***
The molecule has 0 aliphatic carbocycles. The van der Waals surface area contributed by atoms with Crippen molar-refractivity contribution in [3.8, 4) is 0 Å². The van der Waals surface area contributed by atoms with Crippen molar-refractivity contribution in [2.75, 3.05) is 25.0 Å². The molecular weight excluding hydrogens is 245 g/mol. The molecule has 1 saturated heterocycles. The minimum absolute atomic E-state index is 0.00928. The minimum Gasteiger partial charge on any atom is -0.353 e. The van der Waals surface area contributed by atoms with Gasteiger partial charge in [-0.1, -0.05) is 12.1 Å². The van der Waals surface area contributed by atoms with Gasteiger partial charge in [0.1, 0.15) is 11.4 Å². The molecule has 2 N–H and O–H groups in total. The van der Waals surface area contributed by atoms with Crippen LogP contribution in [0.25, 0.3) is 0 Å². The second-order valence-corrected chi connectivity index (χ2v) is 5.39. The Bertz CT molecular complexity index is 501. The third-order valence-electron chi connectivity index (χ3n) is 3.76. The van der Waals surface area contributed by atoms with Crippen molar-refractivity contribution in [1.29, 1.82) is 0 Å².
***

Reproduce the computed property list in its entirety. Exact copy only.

The molecule has 0 aliphatic carbocycles. The van der Waals surface area contributed by atoms with Crippen molar-refractivity contribution in [3.8, 4) is 0 Å². The van der Waals surface area contributed by atoms with Crippen molar-refractivity contribution in [2.75, 3.05) is 25.0 Å². The molecular weight excluding hydrogens is 245 g/mol. The molecule has 1 saturated heterocycles. The minimum absolute atomic E-state index is 0.00928. The minimum Gasteiger partial charge on any atom is -0.353 e. The van der Waals surface area contributed by atoms with Gasteiger partial charge in [-0.1, -0.05) is 12.1 Å². The van der Waals surface area contributed by atoms with Gasteiger partial charge in [0.1, 0.15) is 11.4 Å². The molecule has 2 N–H and O–H groups in total. The van der Waals surface area contributed by atoms with Crippen LogP contribution in [0.25, 0.3) is 0 Å². The second-order valence-corrected chi connectivity index (χ2v) is 5.39. The Bertz CT molecular complexity index is 501. The third-order valence-electron chi connectivity index (χ3n) is 3.76. The van der Waals surface area contributed by atoms with Crippen molar-refractivity contribution in [1.29, 1.82) is 0 Å².